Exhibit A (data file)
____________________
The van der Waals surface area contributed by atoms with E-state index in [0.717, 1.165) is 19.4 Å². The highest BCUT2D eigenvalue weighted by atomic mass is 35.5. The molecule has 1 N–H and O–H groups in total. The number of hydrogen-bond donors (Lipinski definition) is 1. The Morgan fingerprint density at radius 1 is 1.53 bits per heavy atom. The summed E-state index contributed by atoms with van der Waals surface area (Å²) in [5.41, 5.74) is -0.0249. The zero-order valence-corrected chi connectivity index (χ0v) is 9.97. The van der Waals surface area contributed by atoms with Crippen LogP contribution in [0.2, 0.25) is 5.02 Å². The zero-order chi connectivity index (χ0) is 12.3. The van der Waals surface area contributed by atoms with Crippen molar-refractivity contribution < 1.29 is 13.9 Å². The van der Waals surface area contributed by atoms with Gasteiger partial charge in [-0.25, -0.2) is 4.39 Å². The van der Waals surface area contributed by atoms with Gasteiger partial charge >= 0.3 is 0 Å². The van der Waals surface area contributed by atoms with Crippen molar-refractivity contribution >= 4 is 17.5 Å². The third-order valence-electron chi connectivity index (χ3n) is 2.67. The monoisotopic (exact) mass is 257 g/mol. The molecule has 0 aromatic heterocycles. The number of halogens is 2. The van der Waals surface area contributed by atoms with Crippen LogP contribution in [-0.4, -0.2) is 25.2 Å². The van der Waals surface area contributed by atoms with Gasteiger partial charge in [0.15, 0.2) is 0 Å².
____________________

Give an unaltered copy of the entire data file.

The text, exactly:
The van der Waals surface area contributed by atoms with E-state index in [0.717, 1.165) is 19.4 Å². The highest BCUT2D eigenvalue weighted by atomic mass is 35.5. The molecule has 1 N–H and O–H groups in total. The number of hydrogen-bond donors (Lipinski definition) is 1. The Morgan fingerprint density at radius 1 is 1.53 bits per heavy atom. The summed E-state index contributed by atoms with van der Waals surface area (Å²) in [5.41, 5.74) is -0.0249. The zero-order valence-corrected chi connectivity index (χ0v) is 9.97. The van der Waals surface area contributed by atoms with Crippen LogP contribution in [0.2, 0.25) is 5.02 Å². The zero-order chi connectivity index (χ0) is 12.3. The van der Waals surface area contributed by atoms with Crippen molar-refractivity contribution < 1.29 is 13.9 Å². The van der Waals surface area contributed by atoms with Gasteiger partial charge in [-0.25, -0.2) is 4.39 Å². The van der Waals surface area contributed by atoms with Gasteiger partial charge >= 0.3 is 0 Å². The van der Waals surface area contributed by atoms with Crippen molar-refractivity contribution >= 4 is 17.5 Å². The third-order valence-electron chi connectivity index (χ3n) is 2.67. The monoisotopic (exact) mass is 257 g/mol. The molecule has 0 aromatic heterocycles. The number of halogens is 2. The van der Waals surface area contributed by atoms with Crippen LogP contribution in [-0.4, -0.2) is 25.2 Å². The van der Waals surface area contributed by atoms with Gasteiger partial charge in [0.15, 0.2) is 0 Å².